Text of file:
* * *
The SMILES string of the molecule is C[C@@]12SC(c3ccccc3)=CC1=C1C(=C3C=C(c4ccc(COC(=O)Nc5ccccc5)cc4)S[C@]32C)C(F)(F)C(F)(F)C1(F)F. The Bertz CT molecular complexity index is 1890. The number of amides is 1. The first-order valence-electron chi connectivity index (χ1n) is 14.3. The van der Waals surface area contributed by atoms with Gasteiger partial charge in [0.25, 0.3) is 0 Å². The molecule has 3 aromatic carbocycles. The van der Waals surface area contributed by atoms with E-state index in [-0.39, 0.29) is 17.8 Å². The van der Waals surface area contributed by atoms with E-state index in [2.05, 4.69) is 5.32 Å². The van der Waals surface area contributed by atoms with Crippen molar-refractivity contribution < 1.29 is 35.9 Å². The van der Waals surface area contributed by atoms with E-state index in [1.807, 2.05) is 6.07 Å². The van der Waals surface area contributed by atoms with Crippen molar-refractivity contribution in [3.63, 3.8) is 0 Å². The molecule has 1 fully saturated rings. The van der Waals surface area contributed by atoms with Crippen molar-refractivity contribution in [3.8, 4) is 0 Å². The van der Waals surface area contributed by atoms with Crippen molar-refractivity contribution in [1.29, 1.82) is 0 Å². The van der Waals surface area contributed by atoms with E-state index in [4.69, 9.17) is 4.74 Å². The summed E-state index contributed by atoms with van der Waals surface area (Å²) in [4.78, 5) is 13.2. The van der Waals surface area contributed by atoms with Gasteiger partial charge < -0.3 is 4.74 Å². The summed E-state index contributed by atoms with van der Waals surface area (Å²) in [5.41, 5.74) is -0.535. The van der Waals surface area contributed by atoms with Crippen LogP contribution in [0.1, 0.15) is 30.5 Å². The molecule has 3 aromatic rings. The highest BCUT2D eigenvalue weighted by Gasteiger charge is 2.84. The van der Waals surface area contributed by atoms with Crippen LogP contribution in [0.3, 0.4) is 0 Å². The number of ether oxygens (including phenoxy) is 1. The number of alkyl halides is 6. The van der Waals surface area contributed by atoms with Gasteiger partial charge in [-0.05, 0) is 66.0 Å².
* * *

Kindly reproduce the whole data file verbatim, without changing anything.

The SMILES string of the molecule is C[C@@]12SC(c3ccccc3)=CC1=C1C(=C3C=C(c4ccc(COC(=O)Nc5ccccc5)cc4)S[C@]32C)C(F)(F)C(F)(F)C1(F)F. The Bertz CT molecular complexity index is 1890. The number of amides is 1. The first-order valence-electron chi connectivity index (χ1n) is 14.3. The van der Waals surface area contributed by atoms with Gasteiger partial charge in [0.25, 0.3) is 0 Å². The molecule has 3 aromatic carbocycles. The van der Waals surface area contributed by atoms with E-state index in [-0.39, 0.29) is 17.8 Å². The van der Waals surface area contributed by atoms with E-state index in [2.05, 4.69) is 5.32 Å². The van der Waals surface area contributed by atoms with Crippen molar-refractivity contribution < 1.29 is 35.9 Å². The van der Waals surface area contributed by atoms with E-state index in [1.807, 2.05) is 6.07 Å². The van der Waals surface area contributed by atoms with Crippen molar-refractivity contribution in [3.63, 3.8) is 0 Å². The molecule has 1 fully saturated rings. The van der Waals surface area contributed by atoms with Crippen molar-refractivity contribution in [3.8, 4) is 0 Å². The van der Waals surface area contributed by atoms with Crippen molar-refractivity contribution in [1.29, 1.82) is 0 Å². The van der Waals surface area contributed by atoms with E-state index in [4.69, 9.17) is 4.74 Å². The summed E-state index contributed by atoms with van der Waals surface area (Å²) in [4.78, 5) is 13.2. The van der Waals surface area contributed by atoms with Gasteiger partial charge < -0.3 is 4.74 Å². The summed E-state index contributed by atoms with van der Waals surface area (Å²) in [5.41, 5.74) is -0.535. The van der Waals surface area contributed by atoms with Crippen LogP contribution in [0.1, 0.15) is 30.5 Å². The molecule has 3 aromatic rings. The highest BCUT2D eigenvalue weighted by Gasteiger charge is 2.84. The van der Waals surface area contributed by atoms with Crippen LogP contribution in [0.3, 0.4) is 0 Å². The number of ether oxygens (including phenoxy) is 1. The number of alkyl halides is 6. The van der Waals surface area contributed by atoms with Gasteiger partial charge in [-0.05, 0) is 66.0 Å².